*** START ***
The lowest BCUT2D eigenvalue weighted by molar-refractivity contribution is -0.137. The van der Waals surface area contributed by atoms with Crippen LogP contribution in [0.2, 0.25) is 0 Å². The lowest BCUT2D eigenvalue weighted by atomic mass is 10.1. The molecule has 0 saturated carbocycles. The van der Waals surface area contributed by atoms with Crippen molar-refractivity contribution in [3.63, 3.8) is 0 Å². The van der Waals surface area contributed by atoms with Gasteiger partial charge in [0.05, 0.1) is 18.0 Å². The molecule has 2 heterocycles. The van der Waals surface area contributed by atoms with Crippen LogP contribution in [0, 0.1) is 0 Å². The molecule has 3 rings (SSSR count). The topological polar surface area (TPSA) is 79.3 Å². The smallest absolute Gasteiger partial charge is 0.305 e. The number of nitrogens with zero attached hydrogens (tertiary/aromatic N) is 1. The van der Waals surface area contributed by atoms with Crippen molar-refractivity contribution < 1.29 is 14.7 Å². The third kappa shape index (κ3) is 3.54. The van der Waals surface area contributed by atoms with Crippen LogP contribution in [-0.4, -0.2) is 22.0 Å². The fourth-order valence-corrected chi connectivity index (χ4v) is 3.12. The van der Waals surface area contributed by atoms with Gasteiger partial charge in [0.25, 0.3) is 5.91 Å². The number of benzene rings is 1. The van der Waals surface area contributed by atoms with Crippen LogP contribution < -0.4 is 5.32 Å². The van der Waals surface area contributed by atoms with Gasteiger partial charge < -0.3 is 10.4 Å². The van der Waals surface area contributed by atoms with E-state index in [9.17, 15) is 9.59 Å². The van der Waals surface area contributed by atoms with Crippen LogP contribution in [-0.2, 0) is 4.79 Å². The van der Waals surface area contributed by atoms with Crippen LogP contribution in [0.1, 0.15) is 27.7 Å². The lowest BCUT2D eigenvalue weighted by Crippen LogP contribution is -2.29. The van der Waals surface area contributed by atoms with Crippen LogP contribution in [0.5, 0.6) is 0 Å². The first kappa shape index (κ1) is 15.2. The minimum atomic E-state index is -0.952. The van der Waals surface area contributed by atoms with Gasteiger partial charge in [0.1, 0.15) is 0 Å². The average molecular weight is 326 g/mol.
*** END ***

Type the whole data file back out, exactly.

The lowest BCUT2D eigenvalue weighted by molar-refractivity contribution is -0.137. The van der Waals surface area contributed by atoms with Crippen LogP contribution in [0.2, 0.25) is 0 Å². The lowest BCUT2D eigenvalue weighted by atomic mass is 10.1. The molecule has 0 saturated carbocycles. The van der Waals surface area contributed by atoms with Crippen molar-refractivity contribution in [3.63, 3.8) is 0 Å². The van der Waals surface area contributed by atoms with Gasteiger partial charge in [0.05, 0.1) is 18.0 Å². The molecule has 2 heterocycles. The van der Waals surface area contributed by atoms with Crippen LogP contribution in [0, 0.1) is 0 Å². The molecule has 3 rings (SSSR count). The topological polar surface area (TPSA) is 79.3 Å². The smallest absolute Gasteiger partial charge is 0.305 e. The number of nitrogens with zero attached hydrogens (tertiary/aromatic N) is 1. The van der Waals surface area contributed by atoms with Crippen molar-refractivity contribution < 1.29 is 14.7 Å². The third kappa shape index (κ3) is 3.54. The van der Waals surface area contributed by atoms with Crippen LogP contribution in [-0.4, -0.2) is 22.0 Å². The fourth-order valence-corrected chi connectivity index (χ4v) is 3.12. The van der Waals surface area contributed by atoms with Gasteiger partial charge in [0.25, 0.3) is 5.91 Å². The number of benzene rings is 1. The van der Waals surface area contributed by atoms with Crippen LogP contribution < -0.4 is 5.32 Å². The van der Waals surface area contributed by atoms with Gasteiger partial charge < -0.3 is 10.4 Å². The van der Waals surface area contributed by atoms with E-state index in [9.17, 15) is 9.59 Å². The van der Waals surface area contributed by atoms with Crippen LogP contribution in [-0.2, 0) is 4.79 Å². The van der Waals surface area contributed by atoms with Crippen LogP contribution in [0.1, 0.15) is 27.7 Å². The lowest BCUT2D eigenvalue weighted by Crippen LogP contribution is -2.29. The van der Waals surface area contributed by atoms with Crippen LogP contribution in [0.5, 0.6) is 0 Å². The first kappa shape index (κ1) is 15.2. The minimum atomic E-state index is -0.952. The van der Waals surface area contributed by atoms with Gasteiger partial charge in [0.1, 0.15) is 0 Å². The average molecular weight is 326 g/mol.